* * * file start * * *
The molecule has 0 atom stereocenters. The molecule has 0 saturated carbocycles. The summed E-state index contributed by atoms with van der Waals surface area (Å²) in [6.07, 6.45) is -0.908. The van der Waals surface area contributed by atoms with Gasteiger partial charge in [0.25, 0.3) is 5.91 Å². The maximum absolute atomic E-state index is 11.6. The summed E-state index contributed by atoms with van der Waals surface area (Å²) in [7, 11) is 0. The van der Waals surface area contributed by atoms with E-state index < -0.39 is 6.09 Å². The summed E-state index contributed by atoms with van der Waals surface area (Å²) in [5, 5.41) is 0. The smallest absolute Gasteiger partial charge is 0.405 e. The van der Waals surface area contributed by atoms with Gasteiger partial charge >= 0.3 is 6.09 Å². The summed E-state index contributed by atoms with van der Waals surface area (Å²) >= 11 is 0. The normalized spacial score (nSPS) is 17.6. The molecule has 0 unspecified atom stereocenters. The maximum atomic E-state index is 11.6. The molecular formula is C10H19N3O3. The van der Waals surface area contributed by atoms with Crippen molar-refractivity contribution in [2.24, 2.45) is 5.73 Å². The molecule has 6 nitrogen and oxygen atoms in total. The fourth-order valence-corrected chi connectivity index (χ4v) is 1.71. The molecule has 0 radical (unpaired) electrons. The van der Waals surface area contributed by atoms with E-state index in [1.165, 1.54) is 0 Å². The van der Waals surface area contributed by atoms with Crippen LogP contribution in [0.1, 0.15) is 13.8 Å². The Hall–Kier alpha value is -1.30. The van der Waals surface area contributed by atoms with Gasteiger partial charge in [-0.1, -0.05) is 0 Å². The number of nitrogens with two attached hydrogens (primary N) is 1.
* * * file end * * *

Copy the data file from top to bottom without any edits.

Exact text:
The molecule has 0 atom stereocenters. The molecule has 0 saturated carbocycles. The summed E-state index contributed by atoms with van der Waals surface area (Å²) in [6.07, 6.45) is -0.908. The van der Waals surface area contributed by atoms with Gasteiger partial charge in [0.25, 0.3) is 5.91 Å². The maximum absolute atomic E-state index is 11.6. The summed E-state index contributed by atoms with van der Waals surface area (Å²) in [7, 11) is 0. The van der Waals surface area contributed by atoms with E-state index < -0.39 is 6.09 Å². The summed E-state index contributed by atoms with van der Waals surface area (Å²) in [5, 5.41) is 0. The smallest absolute Gasteiger partial charge is 0.405 e. The van der Waals surface area contributed by atoms with Gasteiger partial charge >= 0.3 is 6.09 Å². The summed E-state index contributed by atoms with van der Waals surface area (Å²) >= 11 is 0. The normalized spacial score (nSPS) is 17.6. The molecule has 0 unspecified atom stereocenters. The maximum atomic E-state index is 11.6. The molecular formula is C10H19N3O3. The van der Waals surface area contributed by atoms with Crippen molar-refractivity contribution in [2.24, 2.45) is 5.73 Å². The molecule has 6 nitrogen and oxygen atoms in total. The fourth-order valence-corrected chi connectivity index (χ4v) is 1.71. The molecule has 0 radical (unpaired) electrons. The van der Waals surface area contributed by atoms with E-state index in [1.165, 1.54) is 0 Å². The van der Waals surface area contributed by atoms with Crippen LogP contribution in [0.1, 0.15) is 13.8 Å². The Hall–Kier alpha value is -1.30. The van der Waals surface area contributed by atoms with Gasteiger partial charge in [-0.1, -0.05) is 0 Å². The number of nitrogens with two attached hydrogens (primary N) is 1.